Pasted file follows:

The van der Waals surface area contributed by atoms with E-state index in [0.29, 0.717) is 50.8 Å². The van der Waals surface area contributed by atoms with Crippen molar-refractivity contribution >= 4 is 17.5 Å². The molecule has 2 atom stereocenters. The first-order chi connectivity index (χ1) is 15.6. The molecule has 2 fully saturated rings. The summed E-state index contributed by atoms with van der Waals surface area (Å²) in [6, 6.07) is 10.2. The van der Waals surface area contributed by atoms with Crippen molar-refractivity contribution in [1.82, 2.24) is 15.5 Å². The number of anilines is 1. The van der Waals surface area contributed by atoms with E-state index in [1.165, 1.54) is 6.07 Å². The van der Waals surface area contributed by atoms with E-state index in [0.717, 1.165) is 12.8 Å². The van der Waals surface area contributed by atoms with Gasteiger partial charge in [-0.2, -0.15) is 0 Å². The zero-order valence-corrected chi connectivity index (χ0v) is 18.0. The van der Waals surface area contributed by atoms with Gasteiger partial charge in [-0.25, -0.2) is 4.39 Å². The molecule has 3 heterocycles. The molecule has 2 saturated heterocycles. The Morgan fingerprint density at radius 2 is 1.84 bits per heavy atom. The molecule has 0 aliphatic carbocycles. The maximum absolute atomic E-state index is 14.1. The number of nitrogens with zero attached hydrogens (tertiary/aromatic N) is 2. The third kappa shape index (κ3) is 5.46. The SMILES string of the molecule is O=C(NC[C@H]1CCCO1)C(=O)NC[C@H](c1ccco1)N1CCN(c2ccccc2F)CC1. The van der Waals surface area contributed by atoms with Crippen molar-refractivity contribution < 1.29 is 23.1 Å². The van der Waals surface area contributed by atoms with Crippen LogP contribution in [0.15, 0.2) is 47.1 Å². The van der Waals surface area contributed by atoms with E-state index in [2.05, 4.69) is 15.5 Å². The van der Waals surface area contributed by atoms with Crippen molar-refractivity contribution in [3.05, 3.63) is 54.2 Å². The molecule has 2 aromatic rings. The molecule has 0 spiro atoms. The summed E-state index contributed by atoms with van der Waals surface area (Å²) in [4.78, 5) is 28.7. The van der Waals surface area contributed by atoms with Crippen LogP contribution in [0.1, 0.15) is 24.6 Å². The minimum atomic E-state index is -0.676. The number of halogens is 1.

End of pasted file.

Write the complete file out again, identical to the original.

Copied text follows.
The van der Waals surface area contributed by atoms with E-state index in [0.29, 0.717) is 50.8 Å². The van der Waals surface area contributed by atoms with Crippen molar-refractivity contribution >= 4 is 17.5 Å². The molecule has 2 atom stereocenters. The first-order chi connectivity index (χ1) is 15.6. The molecule has 2 fully saturated rings. The summed E-state index contributed by atoms with van der Waals surface area (Å²) in [6, 6.07) is 10.2. The van der Waals surface area contributed by atoms with Crippen molar-refractivity contribution in [1.82, 2.24) is 15.5 Å². The number of anilines is 1. The van der Waals surface area contributed by atoms with E-state index in [1.165, 1.54) is 6.07 Å². The van der Waals surface area contributed by atoms with E-state index in [0.717, 1.165) is 12.8 Å². The van der Waals surface area contributed by atoms with Gasteiger partial charge in [-0.2, -0.15) is 0 Å². The zero-order valence-corrected chi connectivity index (χ0v) is 18.0. The van der Waals surface area contributed by atoms with Gasteiger partial charge in [-0.25, -0.2) is 4.39 Å². The molecule has 3 heterocycles. The molecule has 2 saturated heterocycles. The Morgan fingerprint density at radius 2 is 1.84 bits per heavy atom. The molecule has 0 aliphatic carbocycles. The maximum absolute atomic E-state index is 14.1. The number of nitrogens with zero attached hydrogens (tertiary/aromatic N) is 2. The third kappa shape index (κ3) is 5.46. The SMILES string of the molecule is O=C(NC[C@H]1CCCO1)C(=O)NC[C@H](c1ccco1)N1CCN(c2ccccc2F)CC1. The van der Waals surface area contributed by atoms with Crippen molar-refractivity contribution < 1.29 is 23.1 Å². The van der Waals surface area contributed by atoms with Crippen LogP contribution in [0.15, 0.2) is 47.1 Å². The van der Waals surface area contributed by atoms with E-state index in [2.05, 4.69) is 15.5 Å². The van der Waals surface area contributed by atoms with Crippen molar-refractivity contribution in [3.05, 3.63) is 54.2 Å². The molecule has 2 aromatic rings. The molecule has 0 spiro atoms. The summed E-state index contributed by atoms with van der Waals surface area (Å²) in [4.78, 5) is 28.7. The van der Waals surface area contributed by atoms with Crippen LogP contribution in [0.1, 0.15) is 24.6 Å². The minimum atomic E-state index is -0.676. The number of halogens is 1.